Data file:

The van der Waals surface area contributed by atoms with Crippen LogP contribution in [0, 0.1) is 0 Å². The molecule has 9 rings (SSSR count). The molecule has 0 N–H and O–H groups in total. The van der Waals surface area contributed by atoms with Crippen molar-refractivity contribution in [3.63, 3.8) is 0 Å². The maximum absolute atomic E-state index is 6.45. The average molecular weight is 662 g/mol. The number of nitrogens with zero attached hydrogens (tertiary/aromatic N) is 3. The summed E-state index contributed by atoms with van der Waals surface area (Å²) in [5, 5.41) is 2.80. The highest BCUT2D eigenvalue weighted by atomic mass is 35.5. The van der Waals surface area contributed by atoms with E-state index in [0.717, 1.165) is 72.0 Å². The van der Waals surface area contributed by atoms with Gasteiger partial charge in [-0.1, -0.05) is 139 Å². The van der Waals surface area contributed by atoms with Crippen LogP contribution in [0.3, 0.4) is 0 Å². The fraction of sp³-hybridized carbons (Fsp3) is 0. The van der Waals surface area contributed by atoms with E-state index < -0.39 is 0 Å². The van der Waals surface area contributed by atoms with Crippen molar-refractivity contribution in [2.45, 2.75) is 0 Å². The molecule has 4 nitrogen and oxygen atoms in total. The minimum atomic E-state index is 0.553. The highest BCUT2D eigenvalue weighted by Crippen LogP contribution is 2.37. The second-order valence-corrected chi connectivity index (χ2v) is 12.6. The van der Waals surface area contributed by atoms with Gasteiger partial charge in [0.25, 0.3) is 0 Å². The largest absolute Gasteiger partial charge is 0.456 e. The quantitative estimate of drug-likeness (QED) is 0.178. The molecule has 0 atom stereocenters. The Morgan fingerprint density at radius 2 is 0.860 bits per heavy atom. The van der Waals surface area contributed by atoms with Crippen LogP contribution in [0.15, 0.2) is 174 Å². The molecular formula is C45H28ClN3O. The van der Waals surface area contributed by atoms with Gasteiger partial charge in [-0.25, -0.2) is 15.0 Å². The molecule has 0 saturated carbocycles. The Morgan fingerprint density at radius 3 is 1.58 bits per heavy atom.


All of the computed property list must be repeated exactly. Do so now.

The van der Waals surface area contributed by atoms with Crippen LogP contribution in [0, 0.1) is 0 Å². The molecule has 9 rings (SSSR count). The molecule has 0 N–H and O–H groups in total. The van der Waals surface area contributed by atoms with Crippen molar-refractivity contribution in [3.63, 3.8) is 0 Å². The maximum absolute atomic E-state index is 6.45. The average molecular weight is 662 g/mol. The number of nitrogens with zero attached hydrogens (tertiary/aromatic N) is 3. The summed E-state index contributed by atoms with van der Waals surface area (Å²) in [5, 5.41) is 2.80. The highest BCUT2D eigenvalue weighted by atomic mass is 35.5. The van der Waals surface area contributed by atoms with E-state index in [0.717, 1.165) is 72.0 Å². The van der Waals surface area contributed by atoms with Gasteiger partial charge in [-0.1, -0.05) is 139 Å². The van der Waals surface area contributed by atoms with Crippen LogP contribution in [0.3, 0.4) is 0 Å². The fraction of sp³-hybridized carbons (Fsp3) is 0. The van der Waals surface area contributed by atoms with E-state index < -0.39 is 0 Å². The van der Waals surface area contributed by atoms with Crippen molar-refractivity contribution in [2.45, 2.75) is 0 Å². The molecule has 4 nitrogen and oxygen atoms in total. The minimum atomic E-state index is 0.553. The highest BCUT2D eigenvalue weighted by Crippen LogP contribution is 2.37. The second-order valence-corrected chi connectivity index (χ2v) is 12.6. The van der Waals surface area contributed by atoms with Gasteiger partial charge in [0.25, 0.3) is 0 Å². The largest absolute Gasteiger partial charge is 0.456 e. The quantitative estimate of drug-likeness (QED) is 0.178. The molecule has 0 atom stereocenters. The Morgan fingerprint density at radius 2 is 0.860 bits per heavy atom. The van der Waals surface area contributed by atoms with Crippen LogP contribution in [0.15, 0.2) is 174 Å². The molecular formula is C45H28ClN3O. The van der Waals surface area contributed by atoms with Gasteiger partial charge in [-0.25, -0.2) is 15.0 Å². The molecule has 0 saturated carbocycles. The Morgan fingerprint density at radius 3 is 1.58 bits per heavy atom.